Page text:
The first thing I noticed was the silence. It was eerily quiet it when we walked down towards the water. All you could hear was the crunching sound of the pebble stones under our feet, and some laughter in the distance, a reminder that we were not the only ones here, but we moved away from the small area where people were gathering to take a dip in one of the world’s saltiest inland lakes.We knew exactly where we wanted to go: a small patch filled with mud that a local had pointed out to us, a bit further down the shore. The mud of the Dead Sea is known for being rich in minerals and I had two goals for the day: giving myself a Dead Sea mud facial and floating in the salty water.I could already see the salt through the clear water, covering rocks in the Sea, but also outside of the water, where white salt crystals were slowly crumbling off the big rocks it covered, twinkling in the afternoon sun.The Dead Sea definitely lives up to its name: there is no sign of life anywhere around the water. No trees, no bushes, no animals. It was one of the most barren places I have ever visited; the only other place somewhat similar I’d ever been to was Lake Powell on the border of Arizona and Utah, a lake surrounded by white chalk cliffs (however, that one is a fresh water lake).The Hebrew name of the Dead Sea, Yam Hamelakh, is very fitting as well, translating to The Salt Sea. The salinity of it is 34 per cent – ten times higher than in the ocean, and more than double of Utah’s Great Salt Lake.As soon as we reached the mud hole, I stripped down to my bikini and ran into the water, excited about a refreshing dip. But the moment my feet touched the water I realized that this would be anything but refreshing – the water was almost bathtub warm. The water has the same temperature all year around, by the way, at about 72 °F (22 °C). The high level of salinity was visible right away, making the water look almost oily, similar to the trace suntan lotion leaves on the water surface, just tenfold.I walked further away from the shore into the deep blue water… and then I floated. It felt bizarre that I couldn’t stand on the ground but as hard as I tried, my feet wouldn’t touch it. With a depth of 1,237 feet (377 meters), I felt more comfortable that way though, since I prefer waters where I can see the ground.Its deep waters combined with the fact that the Dead Sea is already the lowest place on earth, 1,401 feet (427m) below sea level, the quietness surrounding it and the literally dead environment make this one of the most fascinating places I’ve ever been to.While it seemed tempting to just float for a while, I felt the salt that evaporates from the water burn in my eyes and couldn’t resist the urge to rub my eye. With my salty fingers. A bad idea, as it turned out: a stream of tears was running down my face immediately, and the stinging pain in my red, inflamed eye reminded me of the incident all day long. Once I had cleaned my eye with some drinking water, it was time for my mud treatment!The minerals you find not only in the salts but also the mud of the Dead Sea are known for their healing powers, especially for skin diseases but also sicknesses like arthritis and osteoporosis. On the southern shores, there are several big hotels both in Jordan and in Israel that offer special Dead Sea treatments for their guests, and many people come here just for this reason.I ignored the sulfur smell of the mud and spread it all over my body, gave me a nice facial and waited for it to dry. After I washed it off, my skin felt amazingly soft and I wished I’d live somewhere nearby so that I could come here for a weekly skin treatment 🙂We decided to leave the beach and to keep driving along the Dead Sea, which stretches for 34 miles (55 km) from south to north. Its narrow width of only 11 miles (18 km), made me almost want to attempt to swim over to Jordan, whose reddish mountains were in my view the entire time across the water.Both Jordan and Israel have contributed to the fact that the Dead Sea is shrinking rapidly by using it industrially – this photo, taken from space, shows the shocking difference of the size of the Dead Sea in 1972, 1989 and 2011. The northern part and the southern part are not even connected any more! Asher, my tour guide on the Israel National Trail hike, put it like this: ‘We became too greedy. And now we’re paying for it.’In 2012, it was reported that it had shrunk a record 1.5 meters (4.9 feet) within the span of 12 months. Fifty years ago, the length of the Dead Sea was still 47 miles (75 kilometers), which is a drastic difference to the current length of 34 miles. Following this dramatic decline, Jordan, Palestine and Israel signed an agreement to pump water from the Red Sea into the Dead Sea in order to stop the rapid shrinking. The project is, however, quite questionable and controversial.As we drove down Highway 90, which follows the entire length of the Dead Sea on the Israeli side, I couldn’t get enough of the breathtaking views over the dark blue water and the desert landscape around it. Because it is impossible for any life to thrive around there, there is barely any life around it, except for some industrial sites and hotels in the south.One exception is Ein Gedi, a little oasis in the desert, right off the Highway. It was bizarre to be surrounded by lush vegetation all of a sudden, after spending the day along the desolate shores of the Dead Sea. There is a hike that starts at the bottom of the mountain and leads all the way to its top, offering spectacular views over the Dead Sea, and refreshing breaks along the way, which come in the form of several waterfalls.Considering that temperatures in this area are high throughout the year (86°F / 30° C during the winter and up to 104°F /40° C during the summer), it was a glorious feeling to step into the cool pools of the waterfalls and let the water run down to my back – it was the perfect ending to an unforgettable day – and it got me excited about my 4.00 am (!) start the next morning, when I would climb a mountain to watch the sunrise over the Dead Sea.. read all about my road trip to Masada and Timna Valley here!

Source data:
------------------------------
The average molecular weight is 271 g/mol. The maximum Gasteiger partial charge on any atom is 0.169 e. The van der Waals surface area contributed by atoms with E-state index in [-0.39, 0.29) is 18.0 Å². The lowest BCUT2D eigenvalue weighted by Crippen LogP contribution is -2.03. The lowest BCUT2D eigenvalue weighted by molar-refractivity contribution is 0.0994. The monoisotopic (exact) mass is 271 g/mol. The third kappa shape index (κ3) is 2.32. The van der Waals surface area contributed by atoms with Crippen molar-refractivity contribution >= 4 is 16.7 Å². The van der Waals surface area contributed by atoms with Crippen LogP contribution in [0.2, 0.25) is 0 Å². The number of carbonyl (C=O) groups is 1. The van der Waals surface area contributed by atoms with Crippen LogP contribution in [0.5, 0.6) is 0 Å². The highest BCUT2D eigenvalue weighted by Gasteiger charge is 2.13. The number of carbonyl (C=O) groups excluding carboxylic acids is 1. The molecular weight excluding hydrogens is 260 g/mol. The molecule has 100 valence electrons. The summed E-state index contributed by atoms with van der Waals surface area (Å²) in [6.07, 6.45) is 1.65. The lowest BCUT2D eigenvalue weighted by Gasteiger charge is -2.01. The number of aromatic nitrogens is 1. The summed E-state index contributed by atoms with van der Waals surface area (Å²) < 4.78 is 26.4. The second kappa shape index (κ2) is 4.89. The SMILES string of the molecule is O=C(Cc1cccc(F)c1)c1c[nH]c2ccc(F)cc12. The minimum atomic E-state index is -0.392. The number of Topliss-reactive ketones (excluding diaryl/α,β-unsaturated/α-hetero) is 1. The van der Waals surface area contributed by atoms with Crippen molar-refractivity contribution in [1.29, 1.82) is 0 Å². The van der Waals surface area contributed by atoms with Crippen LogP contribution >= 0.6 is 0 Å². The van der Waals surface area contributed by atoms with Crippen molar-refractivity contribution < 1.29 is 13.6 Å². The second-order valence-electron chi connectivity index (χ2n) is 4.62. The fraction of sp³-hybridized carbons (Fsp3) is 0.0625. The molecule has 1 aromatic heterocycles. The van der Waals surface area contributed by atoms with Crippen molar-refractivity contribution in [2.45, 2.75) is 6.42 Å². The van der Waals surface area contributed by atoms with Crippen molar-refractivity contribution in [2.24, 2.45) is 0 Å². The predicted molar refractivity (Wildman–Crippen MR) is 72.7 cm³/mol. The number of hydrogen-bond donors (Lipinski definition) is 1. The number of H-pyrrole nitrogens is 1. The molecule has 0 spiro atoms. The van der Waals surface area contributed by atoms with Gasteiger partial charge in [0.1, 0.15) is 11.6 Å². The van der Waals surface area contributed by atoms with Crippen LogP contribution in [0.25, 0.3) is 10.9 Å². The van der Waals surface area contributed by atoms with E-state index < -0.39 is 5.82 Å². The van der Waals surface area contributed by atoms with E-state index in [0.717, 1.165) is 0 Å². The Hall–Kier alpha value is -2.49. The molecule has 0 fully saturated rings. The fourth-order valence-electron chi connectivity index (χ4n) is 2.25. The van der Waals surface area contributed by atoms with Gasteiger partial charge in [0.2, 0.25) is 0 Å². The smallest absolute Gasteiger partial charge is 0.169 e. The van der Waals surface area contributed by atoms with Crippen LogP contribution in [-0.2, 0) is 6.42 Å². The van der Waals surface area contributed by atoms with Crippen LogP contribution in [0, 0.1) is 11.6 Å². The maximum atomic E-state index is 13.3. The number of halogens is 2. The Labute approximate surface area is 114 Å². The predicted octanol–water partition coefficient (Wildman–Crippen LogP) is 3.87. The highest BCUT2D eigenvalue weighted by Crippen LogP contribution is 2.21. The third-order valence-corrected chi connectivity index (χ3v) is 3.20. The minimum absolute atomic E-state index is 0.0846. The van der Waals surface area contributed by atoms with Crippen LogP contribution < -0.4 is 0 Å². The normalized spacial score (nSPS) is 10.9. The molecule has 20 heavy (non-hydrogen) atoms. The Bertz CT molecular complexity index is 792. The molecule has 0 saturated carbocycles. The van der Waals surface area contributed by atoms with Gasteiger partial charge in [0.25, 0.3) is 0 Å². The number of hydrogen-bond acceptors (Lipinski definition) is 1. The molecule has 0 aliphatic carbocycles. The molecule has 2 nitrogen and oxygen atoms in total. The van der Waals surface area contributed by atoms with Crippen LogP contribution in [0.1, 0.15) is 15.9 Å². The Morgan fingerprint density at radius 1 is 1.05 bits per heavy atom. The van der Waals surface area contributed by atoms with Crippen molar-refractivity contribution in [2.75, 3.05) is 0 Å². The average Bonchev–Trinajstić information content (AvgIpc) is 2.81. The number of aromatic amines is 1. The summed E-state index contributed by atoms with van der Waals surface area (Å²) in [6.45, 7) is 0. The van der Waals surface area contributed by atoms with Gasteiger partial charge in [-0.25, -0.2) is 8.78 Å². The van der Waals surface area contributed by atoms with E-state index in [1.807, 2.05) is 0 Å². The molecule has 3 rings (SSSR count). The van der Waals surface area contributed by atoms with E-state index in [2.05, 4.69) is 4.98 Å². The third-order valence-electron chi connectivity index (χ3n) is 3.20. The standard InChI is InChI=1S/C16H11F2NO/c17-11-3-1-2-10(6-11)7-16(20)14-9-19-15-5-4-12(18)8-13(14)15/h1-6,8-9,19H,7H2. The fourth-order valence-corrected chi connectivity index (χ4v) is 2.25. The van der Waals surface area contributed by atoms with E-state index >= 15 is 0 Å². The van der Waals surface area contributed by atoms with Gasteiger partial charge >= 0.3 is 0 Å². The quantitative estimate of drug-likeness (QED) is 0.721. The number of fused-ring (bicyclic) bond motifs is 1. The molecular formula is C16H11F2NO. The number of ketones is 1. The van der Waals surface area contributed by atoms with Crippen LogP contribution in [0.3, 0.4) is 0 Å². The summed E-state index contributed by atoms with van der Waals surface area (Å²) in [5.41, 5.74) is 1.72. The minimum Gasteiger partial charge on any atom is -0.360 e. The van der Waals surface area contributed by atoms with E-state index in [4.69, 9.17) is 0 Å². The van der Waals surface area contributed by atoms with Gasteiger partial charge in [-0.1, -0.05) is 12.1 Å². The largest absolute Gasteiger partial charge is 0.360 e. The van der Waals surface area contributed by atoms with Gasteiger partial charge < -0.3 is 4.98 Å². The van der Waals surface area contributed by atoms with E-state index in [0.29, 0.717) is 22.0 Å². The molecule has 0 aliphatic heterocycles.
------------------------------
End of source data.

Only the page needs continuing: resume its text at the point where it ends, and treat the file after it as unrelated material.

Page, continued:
How to visit the Dead Sea
If you are traveling in Israel with a rental car, it is very easy to visit the Dead Sea. It is only 24 miles (39km) from Jerusalem and easy to get there via Highway 1 and Highway 90. The drive takes about 90 minutes and you can easily fit in the Dead Sea and Ein Gedi or the Masada in a one-day trip. If you don’t have a car, Abraham Tours in Jerusalem offers two different kinds of tours to the Dead Sea:
- The Dead Sea Chill Out Tour – NIS150 (US$39)
- The Dead Sea, Ein Gedi and Masada Tour – NIS275 (US$71)
- The Masada sunrise, Ein Gedi and Dead Sea Tour – NIS275 (US$71)
(Note: If you’re staying at the Abraham Hostel in Jerusalem, you’ll get these tours at discounted rates)The beach I visited, just south of Ein Gedi, is free, but there are other beaches (some of which charge admission.) You can find a list of Dead Sea beaches here.
Ein Gedi Nature Reserve is open from 8am to 5 pm (April to September) and 8am – 4pm (October to March). Admission is NIS29 (US$7.50) for adults, NIS15 (US$3.88) for children and NIS25 (US$6.47) for students.
Tips for visiting the Dead Sea
- Make sure to bring drinking water to clean off salt should it get into your eyes or mouth.
- Don’t forget your sunscreen – there is no shade and the sun is very strong in the desert.
- You don’t want to shave the day before your visit – trust me, even the smallest cut burns like hell when the highly saline water touches it.